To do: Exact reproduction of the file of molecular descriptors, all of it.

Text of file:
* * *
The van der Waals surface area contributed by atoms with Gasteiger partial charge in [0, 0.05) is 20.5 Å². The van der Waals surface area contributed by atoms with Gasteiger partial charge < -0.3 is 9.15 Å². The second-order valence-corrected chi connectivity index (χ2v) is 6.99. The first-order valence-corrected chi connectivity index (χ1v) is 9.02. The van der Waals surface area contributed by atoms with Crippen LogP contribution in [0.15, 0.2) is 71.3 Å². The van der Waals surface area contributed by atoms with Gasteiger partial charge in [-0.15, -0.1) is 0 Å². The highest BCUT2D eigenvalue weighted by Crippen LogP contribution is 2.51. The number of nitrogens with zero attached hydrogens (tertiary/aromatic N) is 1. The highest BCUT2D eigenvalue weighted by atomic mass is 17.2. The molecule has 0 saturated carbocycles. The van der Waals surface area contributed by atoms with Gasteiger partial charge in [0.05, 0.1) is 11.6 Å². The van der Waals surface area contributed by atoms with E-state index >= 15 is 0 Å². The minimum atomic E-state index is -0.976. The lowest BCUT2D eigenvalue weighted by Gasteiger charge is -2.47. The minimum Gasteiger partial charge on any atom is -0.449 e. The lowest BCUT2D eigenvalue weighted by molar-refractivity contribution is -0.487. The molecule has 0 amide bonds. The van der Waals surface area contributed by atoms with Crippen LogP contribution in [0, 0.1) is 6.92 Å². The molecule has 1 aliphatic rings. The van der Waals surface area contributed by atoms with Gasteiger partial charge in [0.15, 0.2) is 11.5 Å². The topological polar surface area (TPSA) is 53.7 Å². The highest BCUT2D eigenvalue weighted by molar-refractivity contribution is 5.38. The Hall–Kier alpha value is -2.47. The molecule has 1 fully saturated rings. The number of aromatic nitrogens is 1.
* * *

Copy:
The van der Waals surface area contributed by atoms with Gasteiger partial charge in [0, 0.05) is 20.5 Å². The van der Waals surface area contributed by atoms with Gasteiger partial charge < -0.3 is 9.15 Å². The second-order valence-corrected chi connectivity index (χ2v) is 6.99. The first-order valence-corrected chi connectivity index (χ1v) is 9.02. The van der Waals surface area contributed by atoms with Crippen LogP contribution in [0.15, 0.2) is 71.3 Å². The van der Waals surface area contributed by atoms with Gasteiger partial charge in [-0.15, -0.1) is 0 Å². The highest BCUT2D eigenvalue weighted by Crippen LogP contribution is 2.51. The number of nitrogens with zero attached hydrogens (tertiary/aromatic N) is 1. The highest BCUT2D eigenvalue weighted by atomic mass is 17.2. The molecule has 0 saturated carbocycles. The van der Waals surface area contributed by atoms with Gasteiger partial charge in [0.05, 0.1) is 11.6 Å². The van der Waals surface area contributed by atoms with E-state index >= 15 is 0 Å². The minimum atomic E-state index is -0.976. The lowest BCUT2D eigenvalue weighted by Gasteiger charge is -2.47. The minimum Gasteiger partial charge on any atom is -0.449 e. The lowest BCUT2D eigenvalue weighted by molar-refractivity contribution is -0.487. The molecule has 0 amide bonds. The van der Waals surface area contributed by atoms with Crippen LogP contribution in [0, 0.1) is 6.92 Å². The molecule has 1 aliphatic rings. The van der Waals surface area contributed by atoms with Gasteiger partial charge in [0.15, 0.2) is 11.5 Å². The topological polar surface area (TPSA) is 53.7 Å². The highest BCUT2D eigenvalue weighted by molar-refractivity contribution is 5.38. The Hall–Kier alpha value is -2.47. The molecule has 1 fully saturated rings. The number of aromatic nitrogens is 1.